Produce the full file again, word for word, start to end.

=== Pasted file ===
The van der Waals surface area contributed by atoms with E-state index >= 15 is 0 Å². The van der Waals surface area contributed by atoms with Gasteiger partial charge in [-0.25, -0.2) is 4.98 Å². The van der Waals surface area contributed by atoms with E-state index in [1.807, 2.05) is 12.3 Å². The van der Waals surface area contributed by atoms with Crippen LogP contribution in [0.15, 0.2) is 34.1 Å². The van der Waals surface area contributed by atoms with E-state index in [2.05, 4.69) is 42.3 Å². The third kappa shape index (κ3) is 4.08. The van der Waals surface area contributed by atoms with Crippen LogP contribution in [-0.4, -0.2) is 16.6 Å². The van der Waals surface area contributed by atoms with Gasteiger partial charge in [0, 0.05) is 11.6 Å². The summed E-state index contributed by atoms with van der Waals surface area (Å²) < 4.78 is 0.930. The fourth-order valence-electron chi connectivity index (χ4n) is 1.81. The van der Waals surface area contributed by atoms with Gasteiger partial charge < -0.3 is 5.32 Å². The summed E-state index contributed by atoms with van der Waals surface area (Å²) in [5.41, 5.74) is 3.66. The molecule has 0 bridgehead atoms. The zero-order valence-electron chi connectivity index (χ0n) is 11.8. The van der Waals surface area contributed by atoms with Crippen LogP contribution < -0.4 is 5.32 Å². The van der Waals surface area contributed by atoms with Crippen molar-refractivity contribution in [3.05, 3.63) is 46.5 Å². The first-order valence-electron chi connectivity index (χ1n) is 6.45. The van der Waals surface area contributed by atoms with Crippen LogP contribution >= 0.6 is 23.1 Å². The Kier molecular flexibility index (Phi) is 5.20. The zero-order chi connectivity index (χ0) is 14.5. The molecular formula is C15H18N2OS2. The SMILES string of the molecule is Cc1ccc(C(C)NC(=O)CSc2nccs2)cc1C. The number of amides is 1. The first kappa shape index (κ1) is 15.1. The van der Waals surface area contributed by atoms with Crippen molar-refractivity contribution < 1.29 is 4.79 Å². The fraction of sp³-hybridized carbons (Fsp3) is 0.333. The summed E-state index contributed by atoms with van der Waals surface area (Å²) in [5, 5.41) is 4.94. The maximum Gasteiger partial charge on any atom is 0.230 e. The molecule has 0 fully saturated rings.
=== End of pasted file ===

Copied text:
The van der Waals surface area contributed by atoms with E-state index >= 15 is 0 Å². The van der Waals surface area contributed by atoms with Gasteiger partial charge in [-0.25, -0.2) is 4.98 Å². The van der Waals surface area contributed by atoms with E-state index in [1.807, 2.05) is 12.3 Å². The van der Waals surface area contributed by atoms with Crippen LogP contribution in [0.15, 0.2) is 34.1 Å². The van der Waals surface area contributed by atoms with E-state index in [2.05, 4.69) is 42.3 Å². The third kappa shape index (κ3) is 4.08. The van der Waals surface area contributed by atoms with Crippen LogP contribution in [-0.4, -0.2) is 16.6 Å². The van der Waals surface area contributed by atoms with Gasteiger partial charge in [0, 0.05) is 11.6 Å². The summed E-state index contributed by atoms with van der Waals surface area (Å²) < 4.78 is 0.930. The fourth-order valence-electron chi connectivity index (χ4n) is 1.81. The van der Waals surface area contributed by atoms with Gasteiger partial charge < -0.3 is 5.32 Å². The summed E-state index contributed by atoms with van der Waals surface area (Å²) in [5.41, 5.74) is 3.66. The molecule has 0 bridgehead atoms. The zero-order valence-electron chi connectivity index (χ0n) is 11.8. The van der Waals surface area contributed by atoms with Crippen LogP contribution < -0.4 is 5.32 Å². The van der Waals surface area contributed by atoms with Crippen molar-refractivity contribution in [3.05, 3.63) is 46.5 Å². The first-order valence-electron chi connectivity index (χ1n) is 6.45. The van der Waals surface area contributed by atoms with Crippen LogP contribution >= 0.6 is 23.1 Å². The Kier molecular flexibility index (Phi) is 5.20. The zero-order chi connectivity index (χ0) is 14.5. The molecular formula is C15H18N2OS2. The SMILES string of the molecule is Cc1ccc(C(C)NC(=O)CSc2nccs2)cc1C. The number of amides is 1. The first kappa shape index (κ1) is 15.1. The van der Waals surface area contributed by atoms with Crippen molar-refractivity contribution < 1.29 is 4.79 Å². The fraction of sp³-hybridized carbons (Fsp3) is 0.333. The summed E-state index contributed by atoms with van der Waals surface area (Å²) in [5, 5.41) is 4.94. The maximum Gasteiger partial charge on any atom is 0.230 e. The molecule has 0 fully saturated rings.